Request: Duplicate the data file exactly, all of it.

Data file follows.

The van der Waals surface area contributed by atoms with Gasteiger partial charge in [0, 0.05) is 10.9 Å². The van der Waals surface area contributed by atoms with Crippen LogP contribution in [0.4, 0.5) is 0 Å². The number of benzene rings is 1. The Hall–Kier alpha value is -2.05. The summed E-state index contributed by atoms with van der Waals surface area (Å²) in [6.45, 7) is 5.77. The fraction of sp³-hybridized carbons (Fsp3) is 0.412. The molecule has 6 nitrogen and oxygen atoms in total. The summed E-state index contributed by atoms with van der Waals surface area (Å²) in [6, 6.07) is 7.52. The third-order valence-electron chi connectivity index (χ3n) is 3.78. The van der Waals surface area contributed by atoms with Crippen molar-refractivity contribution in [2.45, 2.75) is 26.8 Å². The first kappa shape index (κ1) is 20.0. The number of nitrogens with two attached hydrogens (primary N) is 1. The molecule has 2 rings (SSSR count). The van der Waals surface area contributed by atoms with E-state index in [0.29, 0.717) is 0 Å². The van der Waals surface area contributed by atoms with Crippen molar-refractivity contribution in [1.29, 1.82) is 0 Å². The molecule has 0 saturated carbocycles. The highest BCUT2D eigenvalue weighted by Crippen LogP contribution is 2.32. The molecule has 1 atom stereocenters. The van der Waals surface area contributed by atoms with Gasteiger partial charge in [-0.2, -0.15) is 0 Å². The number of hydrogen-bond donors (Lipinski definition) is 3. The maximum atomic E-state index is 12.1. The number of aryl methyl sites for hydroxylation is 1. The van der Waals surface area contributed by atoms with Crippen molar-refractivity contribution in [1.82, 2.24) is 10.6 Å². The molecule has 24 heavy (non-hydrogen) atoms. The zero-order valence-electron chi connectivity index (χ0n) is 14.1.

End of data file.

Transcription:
The van der Waals surface area contributed by atoms with Gasteiger partial charge in [0, 0.05) is 10.9 Å². The van der Waals surface area contributed by atoms with Crippen LogP contribution in [0.4, 0.5) is 0 Å². The number of benzene rings is 1. The Hall–Kier alpha value is -2.05. The summed E-state index contributed by atoms with van der Waals surface area (Å²) in [6.45, 7) is 5.77. The fraction of sp³-hybridized carbons (Fsp3) is 0.412. The molecule has 6 nitrogen and oxygen atoms in total. The summed E-state index contributed by atoms with van der Waals surface area (Å²) in [6, 6.07) is 7.52. The third-order valence-electron chi connectivity index (χ3n) is 3.78. The van der Waals surface area contributed by atoms with Crippen molar-refractivity contribution in [2.45, 2.75) is 26.8 Å². The first kappa shape index (κ1) is 20.0. The number of nitrogens with two attached hydrogens (primary N) is 1. The molecule has 2 rings (SSSR count). The van der Waals surface area contributed by atoms with E-state index in [0.29, 0.717) is 0 Å². The van der Waals surface area contributed by atoms with Crippen molar-refractivity contribution in [1.29, 1.82) is 0 Å². The molecule has 0 saturated carbocycles. The highest BCUT2D eigenvalue weighted by Crippen LogP contribution is 2.32. The molecule has 1 atom stereocenters. The van der Waals surface area contributed by atoms with Gasteiger partial charge in [-0.2, -0.15) is 0 Å². The number of hydrogen-bond donors (Lipinski definition) is 3. The maximum atomic E-state index is 12.1. The number of aryl methyl sites for hydroxylation is 1. The van der Waals surface area contributed by atoms with Crippen molar-refractivity contribution in [1.82, 2.24) is 10.6 Å². The molecule has 24 heavy (non-hydrogen) atoms. The zero-order valence-electron chi connectivity index (χ0n) is 14.1.